Regular Maternal Exercise Dose and Fetal Heart Outcome
ABSTRACT Our previous research found lower fetal HR and increased HR variability (HRV) in women who exercised during pregnancy. This finding is similar to the adult heart training response at rest due to aerobic exercise. Dose-response associations have been found between physical activity and cardiorespiratory fitness in adults. Therefore, our objective was to determine whether there is a dose-response relationship between maternal physical activity and fetal HR, HRV, and sympathovagal balance.
Pregnant women completed a physical activity questionnaire and magnetocardiogram (magnetic correlate to ECG) recordings at 36-wk gestational age. Women reported the duration, intensity, and frequency of each activity for each month of pregnancy as well as 3 months before pregnancy. These values were used to calculate maternal physical activity measures for each participant. Relationships between fetal HR, HRV, and sympathovagal balance at 36-wk gestational age and maternal physical activity (n = 50 pairs) during the third trimester were assessed by Spearman correlations. Regression analysis was performed to further examine these relationships after controlling for maternal and fetal covariates (maternal age, maternal resting HR, maternal weight gain, prepregnancy body mass index (BMI), and fetal activity state).
The regression analyses showed that maternal physical activity intensity (kcal·min(-1)) was negatively associated with HR in the active fetal state (P < 0.05), and physical activity duration (minutes during the third trimester) was positively associated with fetal HRV (P < 0.05). There were no statistically significant relationships with maternal physical activity on measures of fetal sympathovagal balance.
Maternal physical activity dose during the third trimester is associated with resting fetal heart effects similar to a trained response. Future studies on the health benefits of this fetal response are highly warranted.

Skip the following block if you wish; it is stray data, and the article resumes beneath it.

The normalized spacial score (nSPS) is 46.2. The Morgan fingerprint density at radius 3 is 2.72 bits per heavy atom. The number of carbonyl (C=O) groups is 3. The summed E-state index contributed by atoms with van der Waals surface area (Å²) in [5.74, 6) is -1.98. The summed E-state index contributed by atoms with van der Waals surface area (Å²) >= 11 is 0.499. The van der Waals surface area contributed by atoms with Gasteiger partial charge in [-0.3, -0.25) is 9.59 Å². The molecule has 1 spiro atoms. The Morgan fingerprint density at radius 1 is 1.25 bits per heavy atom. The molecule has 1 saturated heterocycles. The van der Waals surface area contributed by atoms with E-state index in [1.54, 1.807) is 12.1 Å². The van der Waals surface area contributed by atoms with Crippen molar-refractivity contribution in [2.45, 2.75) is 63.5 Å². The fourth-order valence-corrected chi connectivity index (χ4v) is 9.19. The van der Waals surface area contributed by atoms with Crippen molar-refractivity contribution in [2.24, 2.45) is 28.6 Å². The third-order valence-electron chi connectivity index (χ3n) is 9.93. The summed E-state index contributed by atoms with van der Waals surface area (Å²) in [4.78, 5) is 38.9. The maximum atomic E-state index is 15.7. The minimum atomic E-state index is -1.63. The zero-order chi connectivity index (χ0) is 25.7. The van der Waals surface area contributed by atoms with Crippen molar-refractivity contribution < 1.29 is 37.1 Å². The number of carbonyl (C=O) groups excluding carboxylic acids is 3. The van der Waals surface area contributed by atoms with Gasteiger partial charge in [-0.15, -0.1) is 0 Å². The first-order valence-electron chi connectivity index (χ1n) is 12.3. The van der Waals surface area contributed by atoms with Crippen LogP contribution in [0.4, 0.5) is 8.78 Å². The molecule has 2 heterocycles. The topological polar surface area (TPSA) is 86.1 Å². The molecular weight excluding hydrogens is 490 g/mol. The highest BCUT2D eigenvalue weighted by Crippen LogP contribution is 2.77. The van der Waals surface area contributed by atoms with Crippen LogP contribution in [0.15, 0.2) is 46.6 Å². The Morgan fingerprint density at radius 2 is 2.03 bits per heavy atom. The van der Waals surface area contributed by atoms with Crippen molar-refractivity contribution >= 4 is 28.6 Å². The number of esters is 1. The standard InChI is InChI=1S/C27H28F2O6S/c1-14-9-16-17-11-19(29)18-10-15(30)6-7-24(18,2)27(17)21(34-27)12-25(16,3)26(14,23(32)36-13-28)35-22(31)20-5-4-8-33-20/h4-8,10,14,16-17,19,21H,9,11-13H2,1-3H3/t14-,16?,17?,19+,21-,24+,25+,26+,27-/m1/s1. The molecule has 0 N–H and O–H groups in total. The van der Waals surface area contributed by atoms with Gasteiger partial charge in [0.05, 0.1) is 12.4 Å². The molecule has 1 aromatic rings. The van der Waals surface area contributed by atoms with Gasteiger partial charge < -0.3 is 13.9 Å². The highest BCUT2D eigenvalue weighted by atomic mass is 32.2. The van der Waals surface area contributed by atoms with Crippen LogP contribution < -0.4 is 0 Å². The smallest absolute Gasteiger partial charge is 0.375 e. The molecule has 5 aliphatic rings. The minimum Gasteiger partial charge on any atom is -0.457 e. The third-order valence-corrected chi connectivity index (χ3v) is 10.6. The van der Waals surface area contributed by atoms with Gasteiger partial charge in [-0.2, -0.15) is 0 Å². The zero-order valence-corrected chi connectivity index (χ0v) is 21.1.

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ABSTRACT: Maternal leisure-time physical activity (LTPA) improves cardiac autonomic function in the fetus. The specific physical activity attributes (e.g., mode) that produce this benefit are not well understood. To determine if more time spent performing non-continuous LTPA during pregnancy is significantly associated with lower fetal heart rate (HR) and increased heart rate variability (HRV). This paper presents a retrospective analysis of previously reported data. Fetal magnetocardiograms (MCG) were recorded from 40 pregnant women at 36-wk gestational age. Metrics of fetal HR and HRV, self-reported min of continuous and non-continuous LTPA performed during the 3-months preceding the 36-wk assessment point and covariates (maternal weight change pre to 36-wk, age, and resting HR and fetal activity state during MCG recordings. Positive correlations were significant (p<0.05) between min of continuous LTPA, the time domain metrics that describe fetal overall HRV, short-term HRV and a frequency domain metric that reflects vagal activity. Time spent in non-continuous LTPA was positively correlated (p<0.05) with two HRV metrics that reflect fetal overall HRV. In the multiple regression analyses, minutes of non-continuous LTPA remained associated with fetal vagal activity (p<0.05) and the relationships between minutes of non-continuous LTPA and fetal overall HRV (p<0.005) persisted. These data suggest non-continuous physical activity provides unique benefits to the fetal autonomic nervous system that may give the fetus an adaptive advantage. Further studies are needed to understand the physiological mechanisms and long-term health effects of physical activity (both non-continuous and continuous) performed during pregnancy to both women and their offspring.Early human development 04/2014; 90(7). DOI:10.1016/j.earlhumdev.2014.04.009 · 1.93 Impact Factor